Second, boy does Smartr ask for a lot of permissions on the social networks and accounts it synchronises. Personally, I think Xobni went overboard with the permissions it configured Smartr to request. Especially at places like Facebook where you can’t issue granular permissions easily, it’s unnerving to see Smartr ask to be able to post as me, even if I know it never will, or access all of my videos even if I don’t have any. Many of you will balk at the permissions it asks for, and you’re not alone. Smartr is a contact manager, and it needs broad access, but we can’t blame you if you don’t use the app because of this.
Don’t discount your built-in address book and Google Contacts. You already have it, and on most Android devices, you can merge disparate contacts easily and add social network profiles to a single contact card so you can see all of a person’s information in one screen. In order to do this, you need to have the right social network apps installed on your phone, and you have to allow them to sync that network’s contacts with Google Contacts on your phone. That can get a little tricky at times, but it works. You don’t get relationship history, or contacts organised by relevance and importance, but it definitely gets the job done.
Contacts (free) from Contapps is another contact management tool that does a great job of organising your contacts into single cards that let you see everything you want. The app is a complete address book replacement, and rolls in each contact’s LinkedIn, Facebook, Foursquare and Twitter accounts so you can see their recent activity on their contact card. It also hooks in with your phone’s built-in contacts, so your Google Contacts are automatically imported. Searching is easy, and you even get the ability to browse your contacts by who you’ve interacted with recently. It’s missing the cloud syncing features that Smartr has, and it’s missing the desktop components, relationship history, and relevance ranking, and it has a tacked on dialer replacement that’s a bit annoying, but it’s a great option if Smartr is overkill.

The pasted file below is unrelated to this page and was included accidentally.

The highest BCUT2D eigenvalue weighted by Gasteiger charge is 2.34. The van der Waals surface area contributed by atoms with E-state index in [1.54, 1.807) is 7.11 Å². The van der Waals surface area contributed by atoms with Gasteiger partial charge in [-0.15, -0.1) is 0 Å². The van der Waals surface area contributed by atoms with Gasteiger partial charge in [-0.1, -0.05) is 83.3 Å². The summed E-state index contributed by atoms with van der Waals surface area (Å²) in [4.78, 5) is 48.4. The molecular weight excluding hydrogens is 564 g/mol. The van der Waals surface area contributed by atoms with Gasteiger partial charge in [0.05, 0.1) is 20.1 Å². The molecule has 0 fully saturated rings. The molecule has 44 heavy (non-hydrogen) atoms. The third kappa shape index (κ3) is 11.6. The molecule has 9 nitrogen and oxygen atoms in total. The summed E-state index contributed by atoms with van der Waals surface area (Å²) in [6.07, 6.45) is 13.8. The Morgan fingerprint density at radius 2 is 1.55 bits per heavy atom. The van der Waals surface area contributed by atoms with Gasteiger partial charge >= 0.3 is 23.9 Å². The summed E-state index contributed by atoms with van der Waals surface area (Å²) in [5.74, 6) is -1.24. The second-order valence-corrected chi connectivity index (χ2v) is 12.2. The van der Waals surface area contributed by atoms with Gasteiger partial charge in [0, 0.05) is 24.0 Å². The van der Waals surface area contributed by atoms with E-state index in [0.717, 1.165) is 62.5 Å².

GO Contacts (free) deserves a mention, if for no other reason than its incredible popularity. Again, it’s more of a contacts and dialer replacement, and its claim to fame is the fact that it’s customisable and you can download skins and themes for it, but it does offer some functional features as well. You can search contacts easily, drag and drop them into custom groups, dial or SMS by typing a portion of your contact’s name, and easily merge duplicate contacts. Aside from that though, its focus is on form, not the kind of function we’re looking for here.
There are lots of contact managers that are essentially replacements and skins for the built-in contacts and dialer apps that we didn’t mention, because we were looking specifically for tools that replace your address book with something more functionally useful. Even so, we’re sure to have missed some. Do you use an address book replacement on your Android phone that needs a mention? Let us know in the comments below.